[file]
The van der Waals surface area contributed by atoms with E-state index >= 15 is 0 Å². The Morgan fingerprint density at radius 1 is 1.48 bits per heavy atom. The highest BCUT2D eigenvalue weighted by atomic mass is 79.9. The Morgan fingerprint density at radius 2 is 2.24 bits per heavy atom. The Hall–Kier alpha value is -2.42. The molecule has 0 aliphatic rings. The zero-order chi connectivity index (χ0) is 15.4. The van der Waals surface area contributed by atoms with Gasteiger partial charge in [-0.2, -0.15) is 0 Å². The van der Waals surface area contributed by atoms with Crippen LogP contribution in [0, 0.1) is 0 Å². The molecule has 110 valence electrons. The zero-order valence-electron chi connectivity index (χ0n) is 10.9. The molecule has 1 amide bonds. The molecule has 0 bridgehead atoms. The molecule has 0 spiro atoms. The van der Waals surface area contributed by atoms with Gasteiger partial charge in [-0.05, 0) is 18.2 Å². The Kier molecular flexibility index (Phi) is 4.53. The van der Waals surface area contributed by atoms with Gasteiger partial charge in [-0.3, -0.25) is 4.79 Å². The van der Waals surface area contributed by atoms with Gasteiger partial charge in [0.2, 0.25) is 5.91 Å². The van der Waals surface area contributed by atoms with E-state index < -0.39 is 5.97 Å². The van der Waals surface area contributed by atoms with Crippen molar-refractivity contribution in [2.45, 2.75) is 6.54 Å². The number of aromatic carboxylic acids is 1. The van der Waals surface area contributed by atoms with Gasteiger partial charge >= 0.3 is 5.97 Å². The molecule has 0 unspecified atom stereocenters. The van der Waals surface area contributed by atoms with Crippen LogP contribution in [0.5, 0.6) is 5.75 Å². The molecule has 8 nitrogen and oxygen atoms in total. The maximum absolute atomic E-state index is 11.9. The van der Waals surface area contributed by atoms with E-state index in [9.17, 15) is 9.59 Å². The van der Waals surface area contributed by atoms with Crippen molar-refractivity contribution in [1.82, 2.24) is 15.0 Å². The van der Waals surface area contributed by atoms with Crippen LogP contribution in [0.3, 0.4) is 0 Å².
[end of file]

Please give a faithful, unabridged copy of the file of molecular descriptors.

The van der Waals surface area contributed by atoms with E-state index >= 15 is 0 Å². The Morgan fingerprint density at radius 1 is 1.48 bits per heavy atom. The highest BCUT2D eigenvalue weighted by atomic mass is 79.9. The Morgan fingerprint density at radius 2 is 2.24 bits per heavy atom. The Hall–Kier alpha value is -2.42. The molecule has 0 aliphatic rings. The zero-order chi connectivity index (χ0) is 15.4. The van der Waals surface area contributed by atoms with Gasteiger partial charge in [-0.2, -0.15) is 0 Å². The van der Waals surface area contributed by atoms with Crippen LogP contribution in [0, 0.1) is 0 Å². The molecule has 110 valence electrons. The zero-order valence-electron chi connectivity index (χ0n) is 10.9. The molecule has 1 amide bonds. The molecule has 0 bridgehead atoms. The molecule has 0 spiro atoms. The van der Waals surface area contributed by atoms with Gasteiger partial charge in [-0.05, 0) is 18.2 Å². The Kier molecular flexibility index (Phi) is 4.53. The van der Waals surface area contributed by atoms with Gasteiger partial charge in [-0.3, -0.25) is 4.79 Å². The van der Waals surface area contributed by atoms with Gasteiger partial charge in [0.2, 0.25) is 5.91 Å². The van der Waals surface area contributed by atoms with E-state index < -0.39 is 5.97 Å². The van der Waals surface area contributed by atoms with Crippen molar-refractivity contribution in [2.45, 2.75) is 6.54 Å². The number of aromatic carboxylic acids is 1. The van der Waals surface area contributed by atoms with Gasteiger partial charge >= 0.3 is 5.97 Å². The molecule has 0 unspecified atom stereocenters. The van der Waals surface area contributed by atoms with Crippen LogP contribution in [0.5, 0.6) is 5.75 Å². The molecule has 8 nitrogen and oxygen atoms in total. The maximum absolute atomic E-state index is 11.9. The van der Waals surface area contributed by atoms with E-state index in [9.17, 15) is 9.59 Å². The van der Waals surface area contributed by atoms with Crippen molar-refractivity contribution in [1.82, 2.24) is 15.0 Å². The van der Waals surface area contributed by atoms with Crippen LogP contribution in [0.3, 0.4) is 0 Å².